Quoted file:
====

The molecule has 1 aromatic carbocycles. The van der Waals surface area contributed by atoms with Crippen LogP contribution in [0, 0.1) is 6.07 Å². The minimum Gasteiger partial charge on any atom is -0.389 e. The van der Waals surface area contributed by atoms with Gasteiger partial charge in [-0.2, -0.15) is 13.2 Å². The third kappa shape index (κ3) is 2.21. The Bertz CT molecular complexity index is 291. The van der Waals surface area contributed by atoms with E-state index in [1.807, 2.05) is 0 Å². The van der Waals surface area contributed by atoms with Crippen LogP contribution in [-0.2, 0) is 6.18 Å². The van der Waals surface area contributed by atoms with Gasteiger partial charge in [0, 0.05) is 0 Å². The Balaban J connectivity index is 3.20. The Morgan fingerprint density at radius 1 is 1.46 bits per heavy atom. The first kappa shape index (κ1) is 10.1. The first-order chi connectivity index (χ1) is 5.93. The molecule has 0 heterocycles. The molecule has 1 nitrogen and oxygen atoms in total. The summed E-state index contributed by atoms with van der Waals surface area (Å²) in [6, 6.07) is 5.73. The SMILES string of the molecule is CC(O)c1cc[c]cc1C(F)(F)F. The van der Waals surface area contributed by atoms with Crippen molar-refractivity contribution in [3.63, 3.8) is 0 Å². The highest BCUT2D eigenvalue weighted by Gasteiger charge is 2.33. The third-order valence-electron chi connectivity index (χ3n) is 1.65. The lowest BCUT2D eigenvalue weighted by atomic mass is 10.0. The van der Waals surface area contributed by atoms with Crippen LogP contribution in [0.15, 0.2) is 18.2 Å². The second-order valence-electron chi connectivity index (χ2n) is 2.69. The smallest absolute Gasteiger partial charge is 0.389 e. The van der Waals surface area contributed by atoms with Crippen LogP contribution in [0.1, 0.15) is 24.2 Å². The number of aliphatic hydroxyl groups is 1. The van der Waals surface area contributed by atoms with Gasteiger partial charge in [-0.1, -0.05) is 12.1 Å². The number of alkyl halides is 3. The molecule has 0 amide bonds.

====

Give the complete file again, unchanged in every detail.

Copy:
The molecule has 1 aromatic carbocycles. The van der Waals surface area contributed by atoms with Crippen LogP contribution in [0, 0.1) is 6.07 Å². The minimum Gasteiger partial charge on any atom is -0.389 e. The van der Waals surface area contributed by atoms with Gasteiger partial charge in [-0.2, -0.15) is 13.2 Å². The third kappa shape index (κ3) is 2.21. The Bertz CT molecular complexity index is 291. The van der Waals surface area contributed by atoms with E-state index in [1.807, 2.05) is 0 Å². The van der Waals surface area contributed by atoms with Crippen LogP contribution in [-0.2, 0) is 6.18 Å². The van der Waals surface area contributed by atoms with Gasteiger partial charge in [0, 0.05) is 0 Å². The Balaban J connectivity index is 3.20. The Morgan fingerprint density at radius 1 is 1.46 bits per heavy atom. The first kappa shape index (κ1) is 10.1. The first-order chi connectivity index (χ1) is 5.93. The molecule has 0 heterocycles. The molecule has 1 nitrogen and oxygen atoms in total. The summed E-state index contributed by atoms with van der Waals surface area (Å²) in [6, 6.07) is 5.73. The SMILES string of the molecule is CC(O)c1cc[c]cc1C(F)(F)F. The van der Waals surface area contributed by atoms with Crippen molar-refractivity contribution in [3.63, 3.8) is 0 Å². The highest BCUT2D eigenvalue weighted by Gasteiger charge is 2.33. The third-order valence-electron chi connectivity index (χ3n) is 1.65. The lowest BCUT2D eigenvalue weighted by atomic mass is 10.0. The van der Waals surface area contributed by atoms with Crippen LogP contribution in [0.15, 0.2) is 18.2 Å². The second-order valence-electron chi connectivity index (χ2n) is 2.69. The smallest absolute Gasteiger partial charge is 0.389 e. The van der Waals surface area contributed by atoms with Crippen LogP contribution in [0.1, 0.15) is 24.2 Å². The number of aliphatic hydroxyl groups is 1. The van der Waals surface area contributed by atoms with Gasteiger partial charge in [-0.1, -0.05) is 12.1 Å². The number of alkyl halides is 3. The molecule has 0 amide bonds.